Province looks to expand home-based child care

SIGN executive director said generally a need for spaces locally

To meet the needs of a growing province, the Government of Saskatchewan is encouraging residents to consider the idea of operating a licensed child care business right in their own home.

“As part of our government’s Plan for Growth, we are committed to increasing the number of quality early learning and child care opportunities in Saskatchewan,” Deputy Premier and Education Minister Gordon Wyant said in a recent release.  “Grant money, professional supports and training opportunities are all being offered to assist new licensed home-based child care providers get their business started.”

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 Andrew Sedley, executive director at SIGN in Yorkton said providing home-based chidl care that is licenced might be a good fit.

“For a lot of people that may be beneficial,” he said, adding it can create a home-business which can be a good option for someone with their own child to already care for.

“And, it helps out families that are needing child care.”

Sedley said in that regard more spots are definitely needed in Yorkton, noting at SIGN’s Early Learning Centre they have a waiting list of 53.

At present there are seven licenced home daycares in Yorkton providing 57-spaces

The results of a recent survey of existing licensed home-based child care providers in Saskatchewan shows that people may not be aware of the many government supports available to them.  Under the Canada-Saskatchewan Early Learning and Child Care Agreement, funding has been provided for the creation of new licensed child care home spaces in Saskatchewan, with 1500 spaces the goal across the province.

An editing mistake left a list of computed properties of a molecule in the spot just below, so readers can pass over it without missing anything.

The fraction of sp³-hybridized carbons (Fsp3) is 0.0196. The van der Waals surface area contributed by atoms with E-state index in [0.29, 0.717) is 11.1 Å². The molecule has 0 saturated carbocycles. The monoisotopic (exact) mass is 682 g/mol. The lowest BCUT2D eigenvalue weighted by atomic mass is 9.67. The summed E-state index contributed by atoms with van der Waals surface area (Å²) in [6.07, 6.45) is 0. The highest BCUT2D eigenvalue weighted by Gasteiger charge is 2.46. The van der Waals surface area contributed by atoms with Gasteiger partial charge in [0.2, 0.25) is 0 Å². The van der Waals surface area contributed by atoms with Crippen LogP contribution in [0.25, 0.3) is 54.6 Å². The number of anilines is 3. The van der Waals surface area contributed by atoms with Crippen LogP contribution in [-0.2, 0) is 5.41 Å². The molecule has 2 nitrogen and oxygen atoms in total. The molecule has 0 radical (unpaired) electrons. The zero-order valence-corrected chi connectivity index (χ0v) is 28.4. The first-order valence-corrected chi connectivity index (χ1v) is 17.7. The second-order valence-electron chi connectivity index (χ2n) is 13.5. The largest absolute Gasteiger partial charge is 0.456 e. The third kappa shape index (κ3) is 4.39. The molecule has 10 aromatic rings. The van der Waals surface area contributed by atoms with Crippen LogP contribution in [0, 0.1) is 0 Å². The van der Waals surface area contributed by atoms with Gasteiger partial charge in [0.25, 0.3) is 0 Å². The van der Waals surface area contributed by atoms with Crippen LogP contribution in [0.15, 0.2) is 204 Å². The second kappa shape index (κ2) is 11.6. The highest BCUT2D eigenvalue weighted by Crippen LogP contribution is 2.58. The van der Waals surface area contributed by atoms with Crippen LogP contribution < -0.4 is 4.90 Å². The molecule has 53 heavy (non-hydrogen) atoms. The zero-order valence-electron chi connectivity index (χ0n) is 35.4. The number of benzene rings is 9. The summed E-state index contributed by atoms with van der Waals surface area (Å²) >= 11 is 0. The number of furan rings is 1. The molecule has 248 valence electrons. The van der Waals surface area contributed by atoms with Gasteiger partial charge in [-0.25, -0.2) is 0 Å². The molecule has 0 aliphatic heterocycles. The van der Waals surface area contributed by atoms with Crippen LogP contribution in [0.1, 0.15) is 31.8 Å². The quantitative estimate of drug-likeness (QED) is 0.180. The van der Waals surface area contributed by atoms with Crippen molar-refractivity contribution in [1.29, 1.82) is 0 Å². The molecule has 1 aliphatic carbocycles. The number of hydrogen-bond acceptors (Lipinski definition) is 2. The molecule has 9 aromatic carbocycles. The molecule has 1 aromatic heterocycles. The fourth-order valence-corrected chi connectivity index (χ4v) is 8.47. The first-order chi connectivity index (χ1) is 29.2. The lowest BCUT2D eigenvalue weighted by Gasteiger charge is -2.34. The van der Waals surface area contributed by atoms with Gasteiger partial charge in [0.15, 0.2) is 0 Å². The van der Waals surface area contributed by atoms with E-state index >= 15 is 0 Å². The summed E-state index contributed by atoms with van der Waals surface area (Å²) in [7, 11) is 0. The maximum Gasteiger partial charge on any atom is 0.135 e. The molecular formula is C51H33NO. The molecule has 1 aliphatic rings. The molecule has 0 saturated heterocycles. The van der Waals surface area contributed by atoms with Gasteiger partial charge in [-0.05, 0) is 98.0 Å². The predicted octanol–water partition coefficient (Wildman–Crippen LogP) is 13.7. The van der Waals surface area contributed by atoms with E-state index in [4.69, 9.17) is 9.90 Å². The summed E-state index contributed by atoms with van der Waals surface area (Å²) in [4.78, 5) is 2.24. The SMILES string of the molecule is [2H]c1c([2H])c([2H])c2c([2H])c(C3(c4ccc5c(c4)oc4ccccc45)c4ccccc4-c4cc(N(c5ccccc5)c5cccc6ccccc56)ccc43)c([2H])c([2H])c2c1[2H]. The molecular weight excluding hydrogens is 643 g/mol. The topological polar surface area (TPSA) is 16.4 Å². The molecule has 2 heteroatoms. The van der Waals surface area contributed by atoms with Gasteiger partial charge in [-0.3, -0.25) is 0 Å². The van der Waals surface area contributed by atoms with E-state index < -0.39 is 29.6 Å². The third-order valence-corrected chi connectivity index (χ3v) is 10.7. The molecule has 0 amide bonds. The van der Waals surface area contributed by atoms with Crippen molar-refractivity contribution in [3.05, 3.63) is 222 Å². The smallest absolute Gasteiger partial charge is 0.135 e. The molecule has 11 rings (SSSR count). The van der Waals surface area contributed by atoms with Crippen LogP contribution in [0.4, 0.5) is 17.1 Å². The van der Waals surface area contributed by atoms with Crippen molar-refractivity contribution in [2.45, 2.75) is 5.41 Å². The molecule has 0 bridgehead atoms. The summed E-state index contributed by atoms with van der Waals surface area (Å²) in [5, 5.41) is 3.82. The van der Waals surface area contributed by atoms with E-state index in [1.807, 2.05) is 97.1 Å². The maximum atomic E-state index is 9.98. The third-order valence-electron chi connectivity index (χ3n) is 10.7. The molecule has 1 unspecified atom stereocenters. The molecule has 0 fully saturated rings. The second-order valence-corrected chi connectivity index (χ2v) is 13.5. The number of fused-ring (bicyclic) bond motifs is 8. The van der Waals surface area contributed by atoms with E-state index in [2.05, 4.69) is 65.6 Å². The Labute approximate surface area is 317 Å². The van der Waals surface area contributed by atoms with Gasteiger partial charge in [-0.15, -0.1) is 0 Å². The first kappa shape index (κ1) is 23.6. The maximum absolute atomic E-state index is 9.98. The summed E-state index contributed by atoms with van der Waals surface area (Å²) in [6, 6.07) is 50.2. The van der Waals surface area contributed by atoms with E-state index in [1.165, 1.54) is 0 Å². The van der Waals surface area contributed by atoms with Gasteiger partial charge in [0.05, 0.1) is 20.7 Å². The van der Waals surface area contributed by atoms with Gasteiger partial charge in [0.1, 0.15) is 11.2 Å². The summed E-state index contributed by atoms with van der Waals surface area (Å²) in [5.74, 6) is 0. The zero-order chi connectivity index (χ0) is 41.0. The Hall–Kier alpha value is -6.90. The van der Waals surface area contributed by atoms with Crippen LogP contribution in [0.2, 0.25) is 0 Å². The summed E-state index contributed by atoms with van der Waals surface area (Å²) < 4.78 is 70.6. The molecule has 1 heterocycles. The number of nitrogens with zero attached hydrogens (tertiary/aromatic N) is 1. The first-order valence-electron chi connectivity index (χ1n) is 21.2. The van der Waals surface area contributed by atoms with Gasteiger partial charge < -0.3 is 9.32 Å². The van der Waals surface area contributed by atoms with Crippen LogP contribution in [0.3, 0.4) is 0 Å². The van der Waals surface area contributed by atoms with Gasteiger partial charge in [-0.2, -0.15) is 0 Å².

Caregivers who would like to start a licensed home-based child care business in Saskatchewan have access to:

•             grant money to help with start-up and food costs;

•             training and workshops;

•             assistance from educated child care consultants; and

•             inclusion in government materials provided to parents seeking child care.

Sedley said the government licencing “has a lot benefits” including peace of mind for users that home-based facilities have met certain criteria.

“They’re really in place to ensure children receive quality care,” he said.  

Details on grants available, training, eligibility and how to apply can be found on the Government of Saskatchewan website at https://www.saskatchewan.ca/business/entrepreneurs-start-or-exit-a-business/start-a-business/managing-a-child-care-business/start-a-licensed-family-child-care-home.

 


 

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